The chain really is moving.
Two weeks after work began to cut off the bow of the shipwrecked Golden Ray, the massive anchor chain tasked with accomplishing the feat has sheared its way through scads of thick steel — advancing from the sandy bottom of the St. Simons Sound to well above the water line.
Powered by the enormous VB 10,000 crane vessel that straddles the shipwreck, the chain has cleared the Golden Ray’s deck on one side and made its way up most of the hull on the other side.
For point of reference in this topsy-turvy saga, the overturned Golden Ray’s half submerged deck faces St. Simons Island and the bottom of the ship’s red hull presents itself to Jekyll Island.
The chain still must clear significant steel reinforcement inside the ship’s bow as well as the hull’s formidable keel.
So, no. Unified Command will not hazard a specific time when this momentous first cut might be accomplished.
“The cutting process is complex — that is the reality,” said Coast Guardsman Michael Himes, spokesman for Unified Command.
This is the first of seven cuts in the salvor’s plan to tear the 656-foot-long ship into eight pieces and haul each away by barge. To speed things along, crews have altered the chain’s angle for greater tension and changed out the original steel chain links with links forged of stronger steel. These adjustments have met with success, Himes said.
“We have made considerable progress since around this time last week. But there is a fair bit of structural steel in the keel that the ship is going through. And what people can’t see is the sections the chain is going through inside the ship.”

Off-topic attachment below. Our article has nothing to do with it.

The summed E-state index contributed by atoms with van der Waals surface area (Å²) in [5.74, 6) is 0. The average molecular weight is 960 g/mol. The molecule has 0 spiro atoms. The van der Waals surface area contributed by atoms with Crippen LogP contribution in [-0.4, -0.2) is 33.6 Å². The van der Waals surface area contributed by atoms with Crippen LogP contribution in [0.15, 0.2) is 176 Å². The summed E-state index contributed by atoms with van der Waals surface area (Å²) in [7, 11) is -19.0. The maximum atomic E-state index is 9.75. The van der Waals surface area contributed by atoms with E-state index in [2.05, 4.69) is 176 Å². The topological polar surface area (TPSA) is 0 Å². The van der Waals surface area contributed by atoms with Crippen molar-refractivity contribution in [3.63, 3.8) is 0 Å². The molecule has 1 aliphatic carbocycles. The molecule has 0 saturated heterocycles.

Each link in the chain is 18 inches long and weighs 80 pounds. The chain broke on Nov. 7, a little more than 24 hours after cutting began. The break was repaired and cutting resumed that night.
Salvors pause frequently now to inspect the chain for weaknesses, replacing worn links, Himes said. Teams of scuba divers help inspect the chain and monitor its progress, he said.
Once the cut is complete, the 255-foot-tall VB 10,000 will hoist the bow section out of the water and then place it onto a specially designed barge for removal. The VB 10,000’s mighty cranes are latched to massive lifting lugs that are attached to the ship’s exposed starboard hull.
When it is time, the barge Julie B will enter through a gate in the environmental protection barrier that surrounds the shipwreck. The VB 10,000 will drop the section into a cradle on the barge deck.
“Equipment to lift and remove the section of the cut remains on standby,” Unified Command said in a statement Friday.
Himes describes the motions of the cut in terms of cycles. These cycles are directed by a system of pulleys, blocks and winches on the VB 10,000, heaving the chain up through the ship by force of tension.
The Golden Ray capsized on Sept. 8, 2019, while heading out to sea with a cargo of 4,200 vehicles in its cargo hold.
For more information, visit www.stsimonssoundincidentresponse.com.